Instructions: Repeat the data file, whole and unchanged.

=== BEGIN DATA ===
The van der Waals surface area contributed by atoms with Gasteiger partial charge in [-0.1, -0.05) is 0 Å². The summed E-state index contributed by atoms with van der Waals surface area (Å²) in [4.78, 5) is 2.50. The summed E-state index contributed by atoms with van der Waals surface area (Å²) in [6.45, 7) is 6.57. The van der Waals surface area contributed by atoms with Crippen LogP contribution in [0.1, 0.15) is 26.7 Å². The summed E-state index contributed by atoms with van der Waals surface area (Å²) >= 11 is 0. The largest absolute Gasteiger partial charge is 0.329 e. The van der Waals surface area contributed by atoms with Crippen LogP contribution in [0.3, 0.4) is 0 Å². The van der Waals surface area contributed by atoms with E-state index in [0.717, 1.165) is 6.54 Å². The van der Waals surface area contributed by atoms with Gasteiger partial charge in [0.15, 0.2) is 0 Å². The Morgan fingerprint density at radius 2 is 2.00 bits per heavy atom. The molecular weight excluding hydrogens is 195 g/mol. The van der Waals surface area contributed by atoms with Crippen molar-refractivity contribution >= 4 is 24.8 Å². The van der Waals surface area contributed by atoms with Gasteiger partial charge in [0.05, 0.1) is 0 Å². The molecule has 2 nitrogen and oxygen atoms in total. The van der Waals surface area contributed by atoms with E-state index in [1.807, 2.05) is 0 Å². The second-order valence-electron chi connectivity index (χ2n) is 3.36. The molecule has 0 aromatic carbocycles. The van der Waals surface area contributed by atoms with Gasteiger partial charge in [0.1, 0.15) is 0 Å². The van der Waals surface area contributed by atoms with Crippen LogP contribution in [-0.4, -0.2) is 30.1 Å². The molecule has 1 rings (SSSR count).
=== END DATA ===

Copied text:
The van der Waals surface area contributed by atoms with Gasteiger partial charge in [-0.1, -0.05) is 0 Å². The summed E-state index contributed by atoms with van der Waals surface area (Å²) in [4.78, 5) is 2.50. The summed E-state index contributed by atoms with van der Waals surface area (Å²) in [6.45, 7) is 6.57. The van der Waals surface area contributed by atoms with Crippen LogP contribution in [0.1, 0.15) is 26.7 Å². The summed E-state index contributed by atoms with van der Waals surface area (Å²) >= 11 is 0. The largest absolute Gasteiger partial charge is 0.329 e. The van der Waals surface area contributed by atoms with Crippen LogP contribution in [0.3, 0.4) is 0 Å². The van der Waals surface area contributed by atoms with E-state index in [0.717, 1.165) is 6.54 Å². The van der Waals surface area contributed by atoms with Gasteiger partial charge in [0.15, 0.2) is 0 Å². The Morgan fingerprint density at radius 2 is 2.00 bits per heavy atom. The molecular weight excluding hydrogens is 195 g/mol. The van der Waals surface area contributed by atoms with Crippen molar-refractivity contribution >= 4 is 24.8 Å². The van der Waals surface area contributed by atoms with Gasteiger partial charge in [0.05, 0.1) is 0 Å². The molecule has 2 nitrogen and oxygen atoms in total. The van der Waals surface area contributed by atoms with E-state index in [1.807, 2.05) is 0 Å². The second-order valence-electron chi connectivity index (χ2n) is 3.36. The molecule has 0 aromatic carbocycles. The van der Waals surface area contributed by atoms with Gasteiger partial charge in [0.1, 0.15) is 0 Å². The van der Waals surface area contributed by atoms with Crippen LogP contribution in [-0.4, -0.2) is 30.1 Å². The molecule has 1 rings (SSSR count).